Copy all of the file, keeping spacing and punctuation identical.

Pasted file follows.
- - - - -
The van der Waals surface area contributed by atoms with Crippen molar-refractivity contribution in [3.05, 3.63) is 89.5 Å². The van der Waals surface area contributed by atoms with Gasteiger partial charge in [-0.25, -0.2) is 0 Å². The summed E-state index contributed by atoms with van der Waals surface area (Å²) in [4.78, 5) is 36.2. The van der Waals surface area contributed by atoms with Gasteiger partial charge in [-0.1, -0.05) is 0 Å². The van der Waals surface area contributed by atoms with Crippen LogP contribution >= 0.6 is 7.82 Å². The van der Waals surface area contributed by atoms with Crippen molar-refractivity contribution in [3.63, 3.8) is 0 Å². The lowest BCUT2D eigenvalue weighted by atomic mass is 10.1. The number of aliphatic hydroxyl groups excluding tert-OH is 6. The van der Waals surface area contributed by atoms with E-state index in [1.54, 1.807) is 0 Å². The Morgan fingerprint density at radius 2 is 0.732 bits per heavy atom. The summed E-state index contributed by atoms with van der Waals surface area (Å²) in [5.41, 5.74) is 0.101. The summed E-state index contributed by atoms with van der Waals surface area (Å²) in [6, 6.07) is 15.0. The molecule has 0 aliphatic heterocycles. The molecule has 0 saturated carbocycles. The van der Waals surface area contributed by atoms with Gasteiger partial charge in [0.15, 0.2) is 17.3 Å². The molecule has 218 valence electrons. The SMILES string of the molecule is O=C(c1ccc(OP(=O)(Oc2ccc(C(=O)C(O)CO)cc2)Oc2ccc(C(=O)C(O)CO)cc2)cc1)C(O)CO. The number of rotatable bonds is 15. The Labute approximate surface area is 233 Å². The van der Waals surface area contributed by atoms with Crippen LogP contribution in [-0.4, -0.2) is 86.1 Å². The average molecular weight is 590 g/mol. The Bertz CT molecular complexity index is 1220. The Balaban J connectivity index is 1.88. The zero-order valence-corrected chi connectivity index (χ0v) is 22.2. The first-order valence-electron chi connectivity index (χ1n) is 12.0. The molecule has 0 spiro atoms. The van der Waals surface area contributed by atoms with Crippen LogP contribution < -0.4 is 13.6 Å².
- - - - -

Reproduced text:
The van der Waals surface area contributed by atoms with Crippen molar-refractivity contribution in [3.05, 3.63) is 89.5 Å². The van der Waals surface area contributed by atoms with Gasteiger partial charge in [-0.25, -0.2) is 0 Å². The summed E-state index contributed by atoms with van der Waals surface area (Å²) in [4.78, 5) is 36.2. The van der Waals surface area contributed by atoms with Gasteiger partial charge in [-0.1, -0.05) is 0 Å². The van der Waals surface area contributed by atoms with Crippen LogP contribution >= 0.6 is 7.82 Å². The van der Waals surface area contributed by atoms with Crippen molar-refractivity contribution in [3.63, 3.8) is 0 Å². The lowest BCUT2D eigenvalue weighted by atomic mass is 10.1. The number of aliphatic hydroxyl groups excluding tert-OH is 6. The van der Waals surface area contributed by atoms with E-state index in [1.54, 1.807) is 0 Å². The Morgan fingerprint density at radius 2 is 0.732 bits per heavy atom. The summed E-state index contributed by atoms with van der Waals surface area (Å²) in [5.41, 5.74) is 0.101. The summed E-state index contributed by atoms with van der Waals surface area (Å²) in [6, 6.07) is 15.0. The molecule has 0 aliphatic heterocycles. The molecule has 0 saturated carbocycles. The van der Waals surface area contributed by atoms with Gasteiger partial charge in [0.15, 0.2) is 17.3 Å². The molecule has 218 valence electrons. The SMILES string of the molecule is O=C(c1ccc(OP(=O)(Oc2ccc(C(=O)C(O)CO)cc2)Oc2ccc(C(=O)C(O)CO)cc2)cc1)C(O)CO. The number of rotatable bonds is 15. The Labute approximate surface area is 233 Å². The van der Waals surface area contributed by atoms with Crippen LogP contribution in [-0.4, -0.2) is 86.1 Å². The average molecular weight is 590 g/mol. The Bertz CT molecular complexity index is 1220. The Balaban J connectivity index is 1.88. The zero-order valence-corrected chi connectivity index (χ0v) is 22.2. The first-order valence-electron chi connectivity index (χ1n) is 12.0. The molecule has 0 spiro atoms. The van der Waals surface area contributed by atoms with Crippen LogP contribution < -0.4 is 13.6 Å².